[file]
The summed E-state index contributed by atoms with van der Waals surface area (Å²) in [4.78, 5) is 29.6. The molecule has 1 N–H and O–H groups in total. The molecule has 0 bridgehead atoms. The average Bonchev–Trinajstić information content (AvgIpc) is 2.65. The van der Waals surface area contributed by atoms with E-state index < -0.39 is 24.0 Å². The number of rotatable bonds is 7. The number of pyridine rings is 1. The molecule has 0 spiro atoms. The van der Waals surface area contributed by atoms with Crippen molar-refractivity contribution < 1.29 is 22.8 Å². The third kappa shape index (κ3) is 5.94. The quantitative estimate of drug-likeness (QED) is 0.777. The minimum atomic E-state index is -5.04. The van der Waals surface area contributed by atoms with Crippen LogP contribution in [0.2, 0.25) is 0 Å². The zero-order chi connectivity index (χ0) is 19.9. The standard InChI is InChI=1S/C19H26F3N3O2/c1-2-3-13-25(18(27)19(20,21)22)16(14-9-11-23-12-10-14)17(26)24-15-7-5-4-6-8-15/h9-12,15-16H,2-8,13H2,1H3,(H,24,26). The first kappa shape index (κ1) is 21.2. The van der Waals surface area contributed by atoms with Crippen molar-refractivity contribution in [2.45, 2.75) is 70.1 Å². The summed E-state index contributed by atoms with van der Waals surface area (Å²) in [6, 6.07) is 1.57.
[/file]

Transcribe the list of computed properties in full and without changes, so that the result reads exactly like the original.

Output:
The summed E-state index contributed by atoms with van der Waals surface area (Å²) in [4.78, 5) is 29.6. The molecule has 1 N–H and O–H groups in total. The molecule has 0 bridgehead atoms. The average Bonchev–Trinajstić information content (AvgIpc) is 2.65. The van der Waals surface area contributed by atoms with E-state index < -0.39 is 24.0 Å². The number of rotatable bonds is 7. The number of pyridine rings is 1. The molecule has 0 spiro atoms. The van der Waals surface area contributed by atoms with Crippen molar-refractivity contribution < 1.29 is 22.8 Å². The third kappa shape index (κ3) is 5.94. The quantitative estimate of drug-likeness (QED) is 0.777. The minimum atomic E-state index is -5.04. The van der Waals surface area contributed by atoms with Crippen LogP contribution in [0.2, 0.25) is 0 Å². The zero-order chi connectivity index (χ0) is 19.9. The standard InChI is InChI=1S/C19H26F3N3O2/c1-2-3-13-25(18(27)19(20,21)22)16(14-9-11-23-12-10-14)17(26)24-15-7-5-4-6-8-15/h9-12,15-16H,2-8,13H2,1H3,(H,24,26). The first kappa shape index (κ1) is 21.2. The van der Waals surface area contributed by atoms with Crippen molar-refractivity contribution in [2.45, 2.75) is 70.1 Å². The summed E-state index contributed by atoms with van der Waals surface area (Å²) in [6, 6.07) is 1.57.